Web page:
Another day in paradise

April 7th, 2013

It felt as if it were 90 degrees in the shade, if there were any, for yesterday's 'round noon 2-hour practice.

Kealakehe running back David Fangupo didn't mind. He didn't mind that the locker room renovations were in the we'll-get-to-it-soon stage. He didn't mind that there's talk of 6 a.m. practices in the fall.

"Every day," said Fangupo, who joins the Warriors this summer, "I wake up in paradise. Life is good."

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There were about 50 high school prospects who attended the Warriors' second Junior Day yesterday and, according to several prep coaches, it was the most successful in years. Even some of the top players from the 2015 class attended the all-day event, which began with an orientation presentation and included a campus tour and the practice.

The Warriors already have made several offers, with more to come this summer.

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It's nice to see the unprompted mentoring program. Sean Shigematsu is helping Leo Kaloamatangi. Ne'Quan Phillips is mentoring Anthony Pierce. The defensive line has adopted Mike Andrade. Even on the coaching staff, Chris Naeole is serving as an older brother to graduate assistant Jordan Wynn.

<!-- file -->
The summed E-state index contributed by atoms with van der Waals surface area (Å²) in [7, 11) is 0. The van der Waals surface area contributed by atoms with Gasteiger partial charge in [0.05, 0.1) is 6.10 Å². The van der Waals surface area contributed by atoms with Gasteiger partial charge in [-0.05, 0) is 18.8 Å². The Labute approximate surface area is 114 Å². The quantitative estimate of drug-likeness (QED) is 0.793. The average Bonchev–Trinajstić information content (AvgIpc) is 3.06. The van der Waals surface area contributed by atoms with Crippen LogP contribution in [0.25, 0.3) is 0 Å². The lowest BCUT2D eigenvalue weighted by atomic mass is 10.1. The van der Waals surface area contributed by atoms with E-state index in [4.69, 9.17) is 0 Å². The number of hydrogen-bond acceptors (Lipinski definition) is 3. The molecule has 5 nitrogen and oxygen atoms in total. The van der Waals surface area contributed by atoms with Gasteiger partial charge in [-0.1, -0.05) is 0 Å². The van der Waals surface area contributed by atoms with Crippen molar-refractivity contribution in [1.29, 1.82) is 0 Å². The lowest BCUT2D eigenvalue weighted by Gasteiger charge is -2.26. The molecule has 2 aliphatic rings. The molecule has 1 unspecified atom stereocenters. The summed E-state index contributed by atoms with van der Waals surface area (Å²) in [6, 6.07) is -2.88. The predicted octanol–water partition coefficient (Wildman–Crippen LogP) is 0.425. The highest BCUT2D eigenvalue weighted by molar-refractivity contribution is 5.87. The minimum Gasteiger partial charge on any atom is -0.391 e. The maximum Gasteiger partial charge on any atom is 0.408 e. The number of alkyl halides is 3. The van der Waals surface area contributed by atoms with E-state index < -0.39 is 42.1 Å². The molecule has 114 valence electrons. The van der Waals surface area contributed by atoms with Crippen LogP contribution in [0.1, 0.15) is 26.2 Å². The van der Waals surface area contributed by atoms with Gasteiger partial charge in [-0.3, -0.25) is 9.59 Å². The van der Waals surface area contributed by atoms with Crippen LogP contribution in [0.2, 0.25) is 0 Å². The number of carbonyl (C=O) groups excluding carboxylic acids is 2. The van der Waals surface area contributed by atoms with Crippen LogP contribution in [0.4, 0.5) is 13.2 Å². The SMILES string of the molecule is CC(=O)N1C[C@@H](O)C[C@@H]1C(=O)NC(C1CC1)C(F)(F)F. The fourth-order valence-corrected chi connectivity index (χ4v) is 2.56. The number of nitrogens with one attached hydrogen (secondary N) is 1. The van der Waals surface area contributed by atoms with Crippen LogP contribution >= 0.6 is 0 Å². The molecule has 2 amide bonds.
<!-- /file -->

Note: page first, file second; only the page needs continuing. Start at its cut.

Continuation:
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Sean Schroeder's back:



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Darius Bright also visited:


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There was talk that the Mountain West would announce its conference schedule this past week. That didn't happen, and there doesn't appear to be a timetable in place.

The MWC could save a lot of anxiety if it just released two dates: The UNLV-UH game and whether the Warriors will be on the road the week before the Navy game. Hawaii folks need to plan their vacations.

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There was no doubt Chad Owens could be a successful fighter.

There was a time in his Mighty Mouse days when he sorta-sorta resembled Rocky Balboa. When that was mentioned to Owens after a UH practice several years ago, in a Yo-Adrian voice, Owens told the reporter: "I'm gonna knock you out!"

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All those lawmakers who are attached to their (Stevie) Wonder Years should attend one of the Saturday spring practices. And then after that, they should take in a softball game.

Sure, the fiasco will be known forever as the Wonder Blunder. But the point of the concert was to raise money for athletic programs that need cash. Every now and then, it's helpful for people to step out of office buildings and philosophical discussions and see the product in person.

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